Wine Openers: Moscato finds its sweet spot

Mike Charlton of Planet Wines in downtown Grand Junction said he finds most moscatos too sweet for his palate. In his left hand is one he does favor, the well-made La Serra 2010 Moscato d’Asti.



There’s long been a saying in the wine industry that customers “talk dry but drink sweet.”

That’s more true now than even 10 years ago, given the recent rise in popularity of sweet wines. These range from the dessert-style wines (Port, ice wines, fruit-and-chocolate wines) to the more-subtle but still noticeably sweet red wines many winemakers now offer.

So popular are sweet wines they were the topic of a symposium last month sponsored by the Robert Mondavi Institute titled “Sweet, Dessert and Dried Fruit Wines: A World View” at the University of California, Davis.

Sweet wines, which may contain 3–7 percent residual sugar, what is left over after fermentation is stopped, are considered a gateway for drinkers who might not normally drink wine. Dry tables wines can be well under 1 percent.

Some people in the wine industry blame this dislike for dry wines on the theory Americans were raised on sweet drinks, ranging from sodas to sugar-sweetened juices and sweet tea, and haven’t developed a taste for dry red or white wines, as do those raised in cultures where wines are part of everyday life.

Among the sweet wines currently lifting that market is moscato, Italian for the grape muscat, possessing a sweet floral aroma that’s grown around the world and ranges in color from white to near-black.

Moscato is the fastest-rising wine varietal in the United States, according to a Nielsen survey from January. Sales are up 73 percent over a year ago, following a 100 percent growth in the prior 12 months.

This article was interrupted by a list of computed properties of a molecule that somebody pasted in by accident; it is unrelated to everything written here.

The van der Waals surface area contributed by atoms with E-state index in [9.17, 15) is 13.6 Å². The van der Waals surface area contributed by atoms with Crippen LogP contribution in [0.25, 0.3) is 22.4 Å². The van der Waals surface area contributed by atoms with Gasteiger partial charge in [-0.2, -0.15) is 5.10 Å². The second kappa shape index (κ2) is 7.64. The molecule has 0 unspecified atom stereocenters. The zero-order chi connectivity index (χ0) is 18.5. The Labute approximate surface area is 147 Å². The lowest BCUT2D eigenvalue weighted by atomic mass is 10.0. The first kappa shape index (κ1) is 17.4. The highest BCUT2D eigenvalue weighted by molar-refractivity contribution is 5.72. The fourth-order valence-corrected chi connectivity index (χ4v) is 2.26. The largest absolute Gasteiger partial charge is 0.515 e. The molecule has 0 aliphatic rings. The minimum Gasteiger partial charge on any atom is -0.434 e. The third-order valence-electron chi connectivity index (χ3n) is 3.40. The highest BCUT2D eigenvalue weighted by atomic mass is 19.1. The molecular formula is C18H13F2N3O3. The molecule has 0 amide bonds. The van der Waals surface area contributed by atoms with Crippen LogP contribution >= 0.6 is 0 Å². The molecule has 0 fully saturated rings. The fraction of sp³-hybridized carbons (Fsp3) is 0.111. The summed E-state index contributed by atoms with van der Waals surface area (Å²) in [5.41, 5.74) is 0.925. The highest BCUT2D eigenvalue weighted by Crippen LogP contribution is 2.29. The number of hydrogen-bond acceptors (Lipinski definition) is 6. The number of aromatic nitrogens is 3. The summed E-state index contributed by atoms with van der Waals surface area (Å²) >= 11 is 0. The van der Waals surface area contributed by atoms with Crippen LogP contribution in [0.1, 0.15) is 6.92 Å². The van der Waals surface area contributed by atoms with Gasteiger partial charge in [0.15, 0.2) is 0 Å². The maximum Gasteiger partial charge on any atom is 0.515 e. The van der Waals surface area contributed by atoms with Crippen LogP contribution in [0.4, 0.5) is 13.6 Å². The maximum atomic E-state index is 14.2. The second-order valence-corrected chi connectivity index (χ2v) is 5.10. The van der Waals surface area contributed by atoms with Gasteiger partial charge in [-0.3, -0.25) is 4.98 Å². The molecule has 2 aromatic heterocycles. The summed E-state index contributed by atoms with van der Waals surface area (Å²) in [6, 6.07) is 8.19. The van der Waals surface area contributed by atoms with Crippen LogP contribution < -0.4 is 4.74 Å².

The wine’s popularity might be ascribed to current social influences, considering hip-hop singer Drake gave it a shout-out in a recent video and actor Kanye West has been said to order it for his parties. These perhaps appeal to the major moscato demographic, the “millennial” generation between 21 and 30 years of age.

California, in particular, is hard-pressed to meet demand and some larger producers are sourcing fruit and bulk wine from Italy. Lettie Teague, writing for the Jan. 14 Wall Street Journal, quoted Stephanie Gallo, that company’s vice president of marketing, as saying that E&J Gallo Winery has been “pretty aggressive” in procuring enough supply to meet the moscato demand.

An article in the Jan. 6 issue of the Fresno (Calif.) Bee quoted Nat Buduo, president of Allied Grape Growers in Fresno, as saying that California “is at the point where demand (for moscato) may be outpacing the current supply.”

One website (http://www.thedrinksbusiness.com) said moscato sales in America topped $300 million for 2011, more than triple what they were for 2009.

“The last thing I can remember that shot out of the cork like that was pinot noir after the film ‘Sideways,’ ” said Danny Brager, vice president of Nielsen’s beverage and alcohol division, quoted on thedrinksbusiness website. “But the pop-culture inspired growth in pinot noir has been eclipsed by the rise of moscato.”

Don’t confuse Moscato d’Asti with its sweeter cousin, Asti Spumante, a purple-red, full-sparkling wine. Moscato d’Asti are lighter, mildly bubbly wines low on alcohol with a delicate touch of peach and apricot and with a counterpoint of crisp acidity making them good for dessert or cocktail-type sipping.

I asked Mike Charlton at Planet Wines in downtown Grand Junction about moscato and he said he finds most bulk-made moscatos too sweet for his palate.

“Most moscatos are usually simple and sweet, not something I normally drink,” he said. “But I enjoy drinking a complex, well-made moscato.”

Charlton showed two of his favorites, the 2010 Cascinetta Vieti Moscato d’Asti and 2010 La Serra Moscato d’Asti, both from Italy’s Piedmont and $15.99 each.

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